A Kindle Paperwhite (like, the device) Adam Rapp Know Your Beholder Alice Hoffman The Marriage of Opposites Aline Ohanesian Orhan’s Inheritance Amanda Panitch Damage Done Amber Dawn Where the Words End and My Body Begins Amelia Gray Gutshot Amy Butcher Visiting Hours: A Memoir of Friendship and Murder Andrew Roe The Miracle Girl Andrew Pyper The Damned Anna North The Life and Death of Sophie Stark Anna Freeman The Fair Fight Copies: 2 Anna North The Life and Death of Sophie Stark Asali Solomon Disgruntled Copies: 2 Blaine Harden The Great Leader and the Fighter Pilot Blake Butler 300,000,000 Boots Riley Sorry to Bother You Bryan Hurt (Editor) Watchlist (Stories) Caleb Curtiss A Taxonomy of the Space Between Us Camille DeAngelis Bones & All Carmiel Banasky The Suicide of Claire Bishop Caroline Criado-Perez Do It Like a Woman Charles Finch The Last Enchantments Charlotte Pence Many Small Fires Cheryl Della Pietra Gonzo Girl Chigozie Obioma The Fishermen Copies: 2 Christina McDowell After Perfect Daisy Hernandez A Cup of Water Under My Bed David Treuer Prudence David Bainbridge Curvology Denton Loving Crimes Against Birds Donald Morrill Awaiting Your Impossibilities Donald Morrill Impetuous Sleeper Dorothea Lasky Rome Edna O'Brien The Love Object Copies: 2 Elin Hilderbrand The Matchmaker Elise Juska The Blessings Elizabeth Collison Some Other Town Ellen Urbani Landfall Emily Nagoski Come As You Are Emily M. Danforth The Miseducation of Cameron Post Fatima Bhutto The Shadow of the Crescent Moon Fatima Shaik What Went Missing and What Got Found Frank Bruni Where You Go Is Not Who you’ll Be George Hodgman Bettyville Heather Demetrios Exquisite Captive Heather Lende Find the Good: Unexpected Life Lessons from a Small-town Obituary Writer Heather O'Neill Daydreams of Angels Heidi Pitlor The Daylight Marriage Heidi Julavits The Folded Clock Ian Caldwell The Fifth Gospel J. Ryan Stradal Kitchens of the Great Midwest J.C. Hallman B & Me: A True Story of Literary Arousal Jac Jemc A Different Bed Every Time James Hannaham Delicious Foods Jami Attenberg Saint Mazie Copies: 2 Jamie Kornegay Soil Jane Caro Just a Queen Jen Knox After the Gazebo Jessica Knoll Luckiest Girl Alive Copies: 2 Jessica Neuwirth Equal Means Equal Jessica Lamb-Shapiro Promise Land: My Journey Through America’s Self-help Culture Jill Alexander Essbaum Hausfrau Jim Grimsley How I Shed My Skin John Vaillant The Jaguar’s Children Jonathan Evison This Is Your Life, Harriet Chance! Joyce Carol Oates The Sacrifice Julia Elliott The New and Improved Romie Futch Julie Iromuanya Mr. and Mrs. Doctor Copies: 2 Katha Pollitt PRO: Reclaiming Abortion Rights Keija Parssinen The Unraveling of Mercy Louis Copies: 2 Kelly Link Get in Trouble Kenny Porpora The Autumn Balloon Kimberly Burge The Born Frees: Writing with the Girls of Gugulethu Krista Bremer A Tender Struggle Ladette Randolph Leaving the Pink House Langston Hughes Selected Letters of Langston Hughes Edited by Arnold Rampersad and David Roessel Lauren Holmes Barbara the Slut and Other People Leigh Ann Henion Phenomenal Lily Brooks-Dalton Motorcycles I’ve Loved Copies: 2 Lisa Grunwald and Stephen Adler The Marriage Book M. Molly Backes The Princesses of Iowa Madeline Ffitch Valparaiso, Round the Horn Maggie Lehrman The Cost of All Things Marisa Acocella Marchetto Ann Tenna Meghan Daum Unspeakable Melvin Konner Women After All: Sex, Evolution, and the End of Male Supremacy Michael V. Smith My Body is Yours Mona Eltahawy Headscarves and Hymens: Why the Middle East Needs a Sexual Revolution Monica Byrne The Girl in the Road Monica Dux Things I Didn’t Expect (when I was expecting) Nancy Tucker The Time in Between Naomi Jackson The Star Side of Bird Hill Nicelle Davis In the Circus of You Nick Hornby Funny Girl Nicole Mary Kelby The Pink Suit Nova Ren Suma The Walls Around Us Paul Lynch The Black Snow Peggy Shinner You Feel So Mortal Peter Nichols The Rocks Philip Metres Sand Opera Quintan Ana Wikswo The Hope of Floating Has Carried Us This Far Rachel Swaby Headstrong: 52 Women Who Changes Science – and the World Rajia Hassib In the Language of Miracles Rebecca Dinerstein The Sunlit Night Reif Larsen I Am Radar Richard Lange Sweet Nothing (Stories) Robert Goolrick The Fall of Princes Roland Merullo Dinner with Buddha Ron Childress And West Is West Ross Ritchell The Knife Roxane Gay Urgent, Unheard Stories Copies: 11 Roxane Gay An Untamed State (UK Hardback) Copies: 3 Roxane Gay An Untames State (Paperback) Copies: 6 Roxane Gay Ayiti Copies: 5 Roxane Gay Bad Feminist Copies: 5 Sara Novic Girl at War Sarah Gerard Binary Star Copies: 2 Sarah Hepola Blackout: Remember the Things I Drank to Forget Sarah Jean Alexander Wild Lives Scott Ellsworth The Secret Game Scott Blackwood See How Small Shane Hinton Pinkies Shawn Syms Nothing Looks Familiar Shirley Jackson Raising Demons Copies: 2 Shirley Jackson Life Among the Savages Copies: 2 Sonya Lea Wondering Who You Are Sophie Jaff Love is Red Stephanie Kegan Golden State Stephen Hunter I, Ripper Steve Toltz Quicksand Steve Harvey Act Like a Success, Think Like a Success Tara Murtha Ode to Billie Joe Thomas Buergenthal A Lucky Child: A Memoir of Surviving Auschwitz as a Young Boy Tiya Miles The Cherokee Rose Toni Morrison God Help the Child Wendy S. Walters Multiply Divide: On the American Real and Surreal XTX Today I Am a Book Copies: 2 Zachary Lazar I Pity the Poor Immigrant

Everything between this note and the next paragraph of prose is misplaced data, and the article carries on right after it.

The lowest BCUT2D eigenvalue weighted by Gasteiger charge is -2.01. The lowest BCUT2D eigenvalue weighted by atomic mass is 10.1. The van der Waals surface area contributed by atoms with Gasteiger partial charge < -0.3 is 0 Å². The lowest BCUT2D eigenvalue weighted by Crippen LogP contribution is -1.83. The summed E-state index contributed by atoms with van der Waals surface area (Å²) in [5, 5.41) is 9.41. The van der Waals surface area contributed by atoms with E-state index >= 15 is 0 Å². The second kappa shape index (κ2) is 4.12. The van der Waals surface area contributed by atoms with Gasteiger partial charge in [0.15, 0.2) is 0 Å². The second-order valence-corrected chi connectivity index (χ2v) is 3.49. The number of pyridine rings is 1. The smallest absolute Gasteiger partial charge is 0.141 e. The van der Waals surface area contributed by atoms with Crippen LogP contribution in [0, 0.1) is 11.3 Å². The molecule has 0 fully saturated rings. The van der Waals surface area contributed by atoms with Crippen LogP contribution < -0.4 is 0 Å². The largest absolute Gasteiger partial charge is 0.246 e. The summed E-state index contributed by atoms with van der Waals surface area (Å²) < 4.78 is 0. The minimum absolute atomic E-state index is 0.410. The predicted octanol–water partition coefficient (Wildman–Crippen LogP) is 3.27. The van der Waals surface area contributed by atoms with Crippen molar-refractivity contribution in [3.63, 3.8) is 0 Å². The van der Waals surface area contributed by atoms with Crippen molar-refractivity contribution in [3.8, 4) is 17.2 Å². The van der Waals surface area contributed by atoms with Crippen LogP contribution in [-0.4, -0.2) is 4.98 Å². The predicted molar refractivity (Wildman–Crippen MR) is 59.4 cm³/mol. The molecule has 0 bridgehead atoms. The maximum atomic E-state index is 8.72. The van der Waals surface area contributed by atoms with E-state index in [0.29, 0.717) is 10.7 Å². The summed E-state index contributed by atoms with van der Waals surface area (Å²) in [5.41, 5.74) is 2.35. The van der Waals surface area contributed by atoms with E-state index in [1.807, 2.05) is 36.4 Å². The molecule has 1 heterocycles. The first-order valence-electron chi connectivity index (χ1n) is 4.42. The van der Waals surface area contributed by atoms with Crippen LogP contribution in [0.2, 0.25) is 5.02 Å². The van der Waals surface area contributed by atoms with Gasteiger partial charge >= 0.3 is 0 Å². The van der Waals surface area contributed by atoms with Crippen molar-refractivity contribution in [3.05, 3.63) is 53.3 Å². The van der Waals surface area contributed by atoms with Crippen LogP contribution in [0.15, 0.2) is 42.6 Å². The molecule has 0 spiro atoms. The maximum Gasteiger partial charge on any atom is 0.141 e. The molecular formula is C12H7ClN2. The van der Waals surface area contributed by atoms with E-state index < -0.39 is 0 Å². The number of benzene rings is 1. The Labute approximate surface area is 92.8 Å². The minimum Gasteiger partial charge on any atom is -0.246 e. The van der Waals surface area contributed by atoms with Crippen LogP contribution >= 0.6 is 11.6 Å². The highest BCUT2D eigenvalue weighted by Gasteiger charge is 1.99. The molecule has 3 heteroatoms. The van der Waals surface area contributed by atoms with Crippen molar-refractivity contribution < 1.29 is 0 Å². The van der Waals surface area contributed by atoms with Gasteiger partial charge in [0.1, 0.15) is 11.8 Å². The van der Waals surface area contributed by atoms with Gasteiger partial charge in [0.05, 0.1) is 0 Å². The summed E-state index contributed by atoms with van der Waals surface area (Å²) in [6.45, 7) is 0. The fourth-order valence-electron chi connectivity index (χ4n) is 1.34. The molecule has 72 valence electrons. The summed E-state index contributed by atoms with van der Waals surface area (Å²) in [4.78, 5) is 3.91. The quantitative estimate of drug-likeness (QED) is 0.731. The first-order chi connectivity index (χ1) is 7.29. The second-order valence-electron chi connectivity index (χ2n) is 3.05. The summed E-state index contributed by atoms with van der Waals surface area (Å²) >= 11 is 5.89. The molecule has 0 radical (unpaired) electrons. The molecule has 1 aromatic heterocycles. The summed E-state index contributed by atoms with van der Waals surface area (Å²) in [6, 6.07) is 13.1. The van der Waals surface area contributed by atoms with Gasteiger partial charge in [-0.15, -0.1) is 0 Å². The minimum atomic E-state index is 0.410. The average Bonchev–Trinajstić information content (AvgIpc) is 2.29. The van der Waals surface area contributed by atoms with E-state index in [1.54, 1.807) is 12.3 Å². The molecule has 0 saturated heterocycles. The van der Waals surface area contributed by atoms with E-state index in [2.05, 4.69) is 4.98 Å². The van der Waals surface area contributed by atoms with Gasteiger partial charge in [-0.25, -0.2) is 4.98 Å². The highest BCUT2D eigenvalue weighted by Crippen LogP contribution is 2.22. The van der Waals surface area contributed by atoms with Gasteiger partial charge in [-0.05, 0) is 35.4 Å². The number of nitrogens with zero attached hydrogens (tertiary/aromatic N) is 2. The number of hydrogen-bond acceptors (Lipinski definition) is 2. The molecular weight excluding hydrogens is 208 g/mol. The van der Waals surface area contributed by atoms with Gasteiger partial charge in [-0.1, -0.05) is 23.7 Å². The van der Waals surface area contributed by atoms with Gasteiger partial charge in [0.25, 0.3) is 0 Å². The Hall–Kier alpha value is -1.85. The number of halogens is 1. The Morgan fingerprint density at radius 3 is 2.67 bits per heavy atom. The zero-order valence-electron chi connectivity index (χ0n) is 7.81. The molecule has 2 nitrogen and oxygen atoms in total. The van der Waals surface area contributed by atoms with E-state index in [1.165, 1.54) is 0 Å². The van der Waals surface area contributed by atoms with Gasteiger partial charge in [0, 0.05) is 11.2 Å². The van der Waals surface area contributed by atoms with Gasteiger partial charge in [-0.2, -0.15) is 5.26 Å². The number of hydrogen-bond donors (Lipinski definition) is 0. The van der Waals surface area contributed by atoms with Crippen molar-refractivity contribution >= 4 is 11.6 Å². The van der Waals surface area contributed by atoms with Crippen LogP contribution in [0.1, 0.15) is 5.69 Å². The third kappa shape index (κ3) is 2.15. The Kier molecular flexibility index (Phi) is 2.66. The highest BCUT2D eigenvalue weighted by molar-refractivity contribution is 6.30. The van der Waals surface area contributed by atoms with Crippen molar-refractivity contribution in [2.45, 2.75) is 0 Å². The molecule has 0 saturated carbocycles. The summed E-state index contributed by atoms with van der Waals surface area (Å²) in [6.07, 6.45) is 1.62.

What Is This Terror Before Me: A Review of the New Taco Bell Grilled Stuft Nacho